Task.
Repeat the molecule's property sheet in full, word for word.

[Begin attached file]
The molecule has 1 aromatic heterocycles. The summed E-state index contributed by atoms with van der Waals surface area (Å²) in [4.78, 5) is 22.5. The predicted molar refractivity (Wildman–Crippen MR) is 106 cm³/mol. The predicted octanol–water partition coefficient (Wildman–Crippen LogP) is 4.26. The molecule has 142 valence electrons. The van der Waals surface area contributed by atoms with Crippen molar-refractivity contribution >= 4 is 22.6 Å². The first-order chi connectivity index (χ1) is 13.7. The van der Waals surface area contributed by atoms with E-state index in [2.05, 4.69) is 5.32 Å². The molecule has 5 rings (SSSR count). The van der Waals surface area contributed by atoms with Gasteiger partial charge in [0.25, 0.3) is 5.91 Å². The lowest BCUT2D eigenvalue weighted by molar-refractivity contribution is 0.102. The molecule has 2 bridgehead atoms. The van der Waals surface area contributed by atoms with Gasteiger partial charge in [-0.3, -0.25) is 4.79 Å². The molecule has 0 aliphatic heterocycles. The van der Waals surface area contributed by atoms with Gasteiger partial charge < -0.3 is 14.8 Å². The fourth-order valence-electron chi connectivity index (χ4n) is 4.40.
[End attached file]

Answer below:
The molecule has 1 aromatic heterocycles. The summed E-state index contributed by atoms with van der Waals surface area (Å²) in [4.78, 5) is 22.5. The predicted molar refractivity (Wildman–Crippen MR) is 106 cm³/mol. The predicted octanol–water partition coefficient (Wildman–Crippen LogP) is 4.26. The molecule has 142 valence electrons. The van der Waals surface area contributed by atoms with Crippen molar-refractivity contribution >= 4 is 22.6 Å². The first-order chi connectivity index (χ1) is 13.7. The van der Waals surface area contributed by atoms with E-state index in [2.05, 4.69) is 5.32 Å². The molecule has 5 rings (SSSR count). The van der Waals surface area contributed by atoms with Gasteiger partial charge in [0.25, 0.3) is 5.91 Å². The lowest BCUT2D eigenvalue weighted by molar-refractivity contribution is 0.102. The molecule has 2 bridgehead atoms. The van der Waals surface area contributed by atoms with Gasteiger partial charge in [-0.3, -0.25) is 4.79 Å². The molecule has 0 aliphatic heterocycles. The van der Waals surface area contributed by atoms with Gasteiger partial charge < -0.3 is 14.8 Å². The fourth-order valence-electron chi connectivity index (χ4n) is 4.40.